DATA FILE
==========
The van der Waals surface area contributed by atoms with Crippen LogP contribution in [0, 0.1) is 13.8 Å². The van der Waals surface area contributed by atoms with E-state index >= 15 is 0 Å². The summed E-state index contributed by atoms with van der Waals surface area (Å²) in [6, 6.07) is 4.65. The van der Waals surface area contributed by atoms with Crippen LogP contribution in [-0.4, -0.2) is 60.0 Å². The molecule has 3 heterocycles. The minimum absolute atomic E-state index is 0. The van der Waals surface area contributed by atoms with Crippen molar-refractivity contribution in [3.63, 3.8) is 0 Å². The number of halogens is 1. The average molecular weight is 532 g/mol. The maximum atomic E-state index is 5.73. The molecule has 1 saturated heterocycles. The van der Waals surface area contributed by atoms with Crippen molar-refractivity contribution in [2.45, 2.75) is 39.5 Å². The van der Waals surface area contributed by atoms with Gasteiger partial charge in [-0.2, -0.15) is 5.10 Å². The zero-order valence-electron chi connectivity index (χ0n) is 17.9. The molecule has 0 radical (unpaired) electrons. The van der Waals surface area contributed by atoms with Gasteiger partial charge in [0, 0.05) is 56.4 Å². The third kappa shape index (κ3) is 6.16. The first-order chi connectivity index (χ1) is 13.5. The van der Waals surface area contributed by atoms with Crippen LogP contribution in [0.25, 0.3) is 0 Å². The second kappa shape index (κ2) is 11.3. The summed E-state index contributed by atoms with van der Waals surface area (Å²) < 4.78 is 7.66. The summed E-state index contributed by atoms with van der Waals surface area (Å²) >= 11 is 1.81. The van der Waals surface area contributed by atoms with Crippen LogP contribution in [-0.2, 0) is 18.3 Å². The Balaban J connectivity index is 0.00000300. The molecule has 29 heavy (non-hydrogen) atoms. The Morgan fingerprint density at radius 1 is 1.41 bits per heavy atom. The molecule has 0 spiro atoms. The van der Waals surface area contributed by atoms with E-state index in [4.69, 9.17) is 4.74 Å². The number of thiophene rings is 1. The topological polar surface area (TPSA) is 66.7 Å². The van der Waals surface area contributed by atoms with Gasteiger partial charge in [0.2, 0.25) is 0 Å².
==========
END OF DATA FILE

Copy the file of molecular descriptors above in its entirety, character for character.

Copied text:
The van der Waals surface area contributed by atoms with Crippen LogP contribution in [0, 0.1) is 13.8 Å². The van der Waals surface area contributed by atoms with E-state index >= 15 is 0 Å². The summed E-state index contributed by atoms with van der Waals surface area (Å²) in [6, 6.07) is 4.65. The van der Waals surface area contributed by atoms with Crippen LogP contribution in [-0.4, -0.2) is 60.0 Å². The molecule has 3 heterocycles. The minimum absolute atomic E-state index is 0. The van der Waals surface area contributed by atoms with Crippen molar-refractivity contribution in [3.63, 3.8) is 0 Å². The number of halogens is 1. The average molecular weight is 532 g/mol. The maximum atomic E-state index is 5.73. The molecule has 1 saturated heterocycles. The van der Waals surface area contributed by atoms with Crippen molar-refractivity contribution in [2.45, 2.75) is 39.5 Å². The van der Waals surface area contributed by atoms with Gasteiger partial charge in [-0.2, -0.15) is 5.10 Å². The zero-order valence-electron chi connectivity index (χ0n) is 17.9. The molecule has 0 radical (unpaired) electrons. The van der Waals surface area contributed by atoms with Gasteiger partial charge in [0, 0.05) is 56.4 Å². The third kappa shape index (κ3) is 6.16. The first-order chi connectivity index (χ1) is 13.5. The van der Waals surface area contributed by atoms with Crippen LogP contribution in [0.25, 0.3) is 0 Å². The second kappa shape index (κ2) is 11.3. The summed E-state index contributed by atoms with van der Waals surface area (Å²) < 4.78 is 7.66. The summed E-state index contributed by atoms with van der Waals surface area (Å²) >= 11 is 1.81. The van der Waals surface area contributed by atoms with Crippen LogP contribution in [-0.2, 0) is 18.3 Å². The Balaban J connectivity index is 0.00000300. The molecule has 29 heavy (non-hydrogen) atoms. The Morgan fingerprint density at radius 1 is 1.41 bits per heavy atom. The molecule has 0 spiro atoms. The van der Waals surface area contributed by atoms with E-state index in [4.69, 9.17) is 4.74 Å². The number of thiophene rings is 1. The topological polar surface area (TPSA) is 66.7 Å². The van der Waals surface area contributed by atoms with Gasteiger partial charge in [0.2, 0.25) is 0 Å².